Who Can Be Charged? – Anyone who has any type of agreement or knowledge in connection to others who have the intent to commit drug law violations, (whether or not the accused ever participated in the act) can be charged. When two or more people agree to possess, sell, manufacture or distribute illegal substances, each person can be charged, even if one of them is unaware of the activity. Innocent people who unknowingly participate in drug conspiracies also may be charged. For example, if you loan your vehicle to someone who then uses it to deliver drugs and is caught, you may be considered a participant.
There does not need to be a written or oral agreement, just a common understanding. This can be inferred and or established based solely on the word (testimony or de-brief while under duress) of a cooperating co-conspirator. No tangible evidence is necessary to support a guilty verdict. In order to receive the benefit of a plea bargain to reduce one’s sentence, you must plead guilty and “cooperate. ” To receive the benefit of a plea agreement, cooperation in that context means to provide “substantial assistance.” The legal term “substantial assistance” has specific criteria:
Prosecutorial Discretion to Bring
a Substantial Assistance Motion Pursuant
to a Plea Agreement: Enforcing a Good Faith Standard
A substantial assistance motion by the government permits a departure from the Federal Sentencing Guidelines (“Guidelines”) for a defendant who provides substantial assistance in the prosecution or investigation of another person. 1 The substantial assistance departure constitutes the most important exception to mandatory minimum sentences; 2 fifteen percent of all defendants sentenced under the Guidelines receive substantial assistance departures. 3 Yet, no clear standards exist governing the use of substantial assistance motions by prosecutors. 4 In Wade v. United States, 5 the Supreme Court recently held that sentencing courts may make a substantial assistance departure only on a motion by the government and that courts may review the government’s refusal to bring a substantial assistance motion only if the government based the refusal on a constitution ally impermissible motive.
Title 21 United States Code (USC) Controlled Substances Act
SUBCHAPTER I — CONTROL AND ENFORCEMENT
Part D — Offenses And Penalties
Title 21 §846. Attempt and conspiracy
Any person who attempts or conspires to commit any offense defined in this subchapter shall be subject to the same penalties as those prescribed for the offense, the commission of which was the object of the attempt or conspiracy.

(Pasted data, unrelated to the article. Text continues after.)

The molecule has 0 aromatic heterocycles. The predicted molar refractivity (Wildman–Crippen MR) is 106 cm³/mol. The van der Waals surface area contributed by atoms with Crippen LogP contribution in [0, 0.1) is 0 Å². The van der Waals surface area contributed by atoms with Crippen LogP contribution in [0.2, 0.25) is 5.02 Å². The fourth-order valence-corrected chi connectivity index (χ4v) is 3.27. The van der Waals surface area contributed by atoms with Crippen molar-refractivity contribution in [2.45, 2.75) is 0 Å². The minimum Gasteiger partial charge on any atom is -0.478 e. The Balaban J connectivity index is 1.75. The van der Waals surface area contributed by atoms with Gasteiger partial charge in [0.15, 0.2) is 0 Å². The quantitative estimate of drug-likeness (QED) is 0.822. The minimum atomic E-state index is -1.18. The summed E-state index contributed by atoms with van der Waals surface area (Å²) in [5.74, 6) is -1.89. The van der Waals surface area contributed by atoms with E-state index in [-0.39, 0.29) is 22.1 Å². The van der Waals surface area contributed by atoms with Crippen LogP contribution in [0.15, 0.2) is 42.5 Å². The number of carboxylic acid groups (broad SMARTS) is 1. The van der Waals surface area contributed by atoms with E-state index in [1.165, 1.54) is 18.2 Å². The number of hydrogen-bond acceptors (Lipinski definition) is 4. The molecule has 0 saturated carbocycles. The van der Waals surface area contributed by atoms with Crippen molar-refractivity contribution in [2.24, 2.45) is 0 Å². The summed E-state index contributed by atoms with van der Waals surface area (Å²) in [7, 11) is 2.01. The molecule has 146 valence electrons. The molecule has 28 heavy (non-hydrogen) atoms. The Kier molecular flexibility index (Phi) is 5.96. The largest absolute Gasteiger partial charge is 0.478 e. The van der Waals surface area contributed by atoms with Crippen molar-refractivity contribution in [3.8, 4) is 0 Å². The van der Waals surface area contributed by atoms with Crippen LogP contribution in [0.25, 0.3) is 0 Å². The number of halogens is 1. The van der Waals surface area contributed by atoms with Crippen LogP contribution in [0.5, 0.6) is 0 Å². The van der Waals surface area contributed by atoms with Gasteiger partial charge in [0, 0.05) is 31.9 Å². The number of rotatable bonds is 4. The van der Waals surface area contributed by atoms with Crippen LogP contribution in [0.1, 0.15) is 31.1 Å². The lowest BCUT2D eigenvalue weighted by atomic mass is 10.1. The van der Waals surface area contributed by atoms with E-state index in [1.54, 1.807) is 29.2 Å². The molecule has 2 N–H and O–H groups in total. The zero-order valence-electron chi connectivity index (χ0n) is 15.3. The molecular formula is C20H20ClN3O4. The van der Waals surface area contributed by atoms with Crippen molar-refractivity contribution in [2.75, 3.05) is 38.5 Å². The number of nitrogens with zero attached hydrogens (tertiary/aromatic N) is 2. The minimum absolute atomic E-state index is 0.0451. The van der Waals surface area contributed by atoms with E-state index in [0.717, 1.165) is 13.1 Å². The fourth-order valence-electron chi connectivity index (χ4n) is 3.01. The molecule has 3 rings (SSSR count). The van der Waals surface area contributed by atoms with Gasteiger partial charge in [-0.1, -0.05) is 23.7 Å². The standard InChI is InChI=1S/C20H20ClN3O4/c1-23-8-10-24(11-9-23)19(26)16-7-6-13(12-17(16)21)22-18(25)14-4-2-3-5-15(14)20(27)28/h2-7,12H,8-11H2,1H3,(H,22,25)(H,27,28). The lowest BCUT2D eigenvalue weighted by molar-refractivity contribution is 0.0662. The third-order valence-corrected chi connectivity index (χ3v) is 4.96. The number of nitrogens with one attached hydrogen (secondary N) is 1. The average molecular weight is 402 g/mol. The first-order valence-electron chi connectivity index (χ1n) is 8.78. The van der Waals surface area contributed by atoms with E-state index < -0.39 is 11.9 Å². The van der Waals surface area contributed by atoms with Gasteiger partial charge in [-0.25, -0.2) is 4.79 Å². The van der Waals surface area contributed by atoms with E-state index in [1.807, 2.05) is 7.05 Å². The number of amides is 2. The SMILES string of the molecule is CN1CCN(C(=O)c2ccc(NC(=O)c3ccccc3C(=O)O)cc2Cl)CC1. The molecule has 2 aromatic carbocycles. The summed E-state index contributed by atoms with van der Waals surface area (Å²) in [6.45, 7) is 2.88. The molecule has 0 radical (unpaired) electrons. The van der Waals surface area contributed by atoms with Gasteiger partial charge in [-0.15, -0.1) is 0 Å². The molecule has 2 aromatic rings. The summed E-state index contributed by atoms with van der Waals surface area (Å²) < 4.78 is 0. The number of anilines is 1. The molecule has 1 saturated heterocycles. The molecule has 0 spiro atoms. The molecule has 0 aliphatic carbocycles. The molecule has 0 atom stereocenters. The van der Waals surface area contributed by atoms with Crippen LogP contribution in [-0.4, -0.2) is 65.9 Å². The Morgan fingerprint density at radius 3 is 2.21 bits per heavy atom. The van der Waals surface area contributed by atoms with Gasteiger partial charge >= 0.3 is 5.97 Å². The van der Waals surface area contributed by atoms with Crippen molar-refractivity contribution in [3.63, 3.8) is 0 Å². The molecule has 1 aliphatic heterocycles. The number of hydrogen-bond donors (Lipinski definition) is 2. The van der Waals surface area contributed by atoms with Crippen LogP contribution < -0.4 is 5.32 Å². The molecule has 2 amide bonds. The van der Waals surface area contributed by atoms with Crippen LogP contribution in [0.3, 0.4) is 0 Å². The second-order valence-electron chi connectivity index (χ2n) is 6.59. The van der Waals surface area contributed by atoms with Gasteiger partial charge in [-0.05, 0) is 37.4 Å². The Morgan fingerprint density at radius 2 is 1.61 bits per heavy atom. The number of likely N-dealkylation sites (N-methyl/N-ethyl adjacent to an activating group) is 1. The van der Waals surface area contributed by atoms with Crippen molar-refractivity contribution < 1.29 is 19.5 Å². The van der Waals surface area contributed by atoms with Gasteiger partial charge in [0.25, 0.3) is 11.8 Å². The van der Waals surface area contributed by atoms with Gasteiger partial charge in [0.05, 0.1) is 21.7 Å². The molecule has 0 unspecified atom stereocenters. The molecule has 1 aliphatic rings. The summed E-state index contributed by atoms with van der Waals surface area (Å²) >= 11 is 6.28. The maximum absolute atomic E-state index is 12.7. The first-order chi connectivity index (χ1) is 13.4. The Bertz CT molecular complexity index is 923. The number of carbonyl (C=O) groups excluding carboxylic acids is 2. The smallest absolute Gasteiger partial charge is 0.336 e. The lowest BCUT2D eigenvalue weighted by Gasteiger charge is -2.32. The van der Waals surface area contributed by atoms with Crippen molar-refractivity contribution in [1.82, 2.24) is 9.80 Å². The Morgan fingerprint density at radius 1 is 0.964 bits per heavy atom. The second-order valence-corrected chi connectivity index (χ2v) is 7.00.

(Pub. L. 91–513, title II, §406, Oct. 27, 1970, 84 Stat. 1265; Pub. L. 100–690, title VI, §6470(a), Nov. 18, 1988, 102 Stat. 4377.)
1988—Pub. L. 100–690 substituted “shall be subject to the same penalties as those prescribed for the offense” for “is punishable by imprisonment or fine or both which may not exceed the maximum punishment prescribed for the offense”.
Did you know that people can be charged and convicted for conspiracy to possess with intent to distribute drugs without ever possessing, distributing or selling drugs?
Did you know people can be charged and convicted for conspiracy to import drugs without ever importing any drugs?
The only applicable word in the charge is “conspiracy” which means that if you know, live with, or are loosely associated with someone in the drug trade – you can be labeled a “co-conspirator” and are considered to be equally culpable for all the illegal actions others committed, including people within the conspiracy that you have never met, or heard of.
Once indicted for conspiracy, there is very little one can do to escape a 10-LIFE long sentence. The length of a sentence is determined based on the amount of drugs alleged to have been sold, manufactured, imported, transferred, or distributed by any number of witnesses. Typically the evidence against a defendant that proceeds to trial is largely based upon the testimony of co-conspirators who are eager to curry favor by pointing the finger at anyone who will not cooperate. Hence – one’s fate is almost sealed the minute a citizen refuses to accept a plea agreement or become a working informant. It is then, that the full force of the federal Department of Justice will apply it’s weight to convict a nonconformist for CONSPIRACY. It is almost impossible to prove one’s innocence since the evidence is based on non-tangible, evidence.
Broad Reach of Drug Conspiracy Accusations – The broad reach of conspiracy laws can allow charges and convictions to be levied upon persons who did not even know each other. The prosecution also can use the conspiracy statute to charge several people with the same crime. In some cases, people can even be charged twice for the same charge without double jeopardy protection. Most federal drug indictments also include a drug conspiracy count. People who merely discussed committing a crime can be charged even if they did not participate in the action.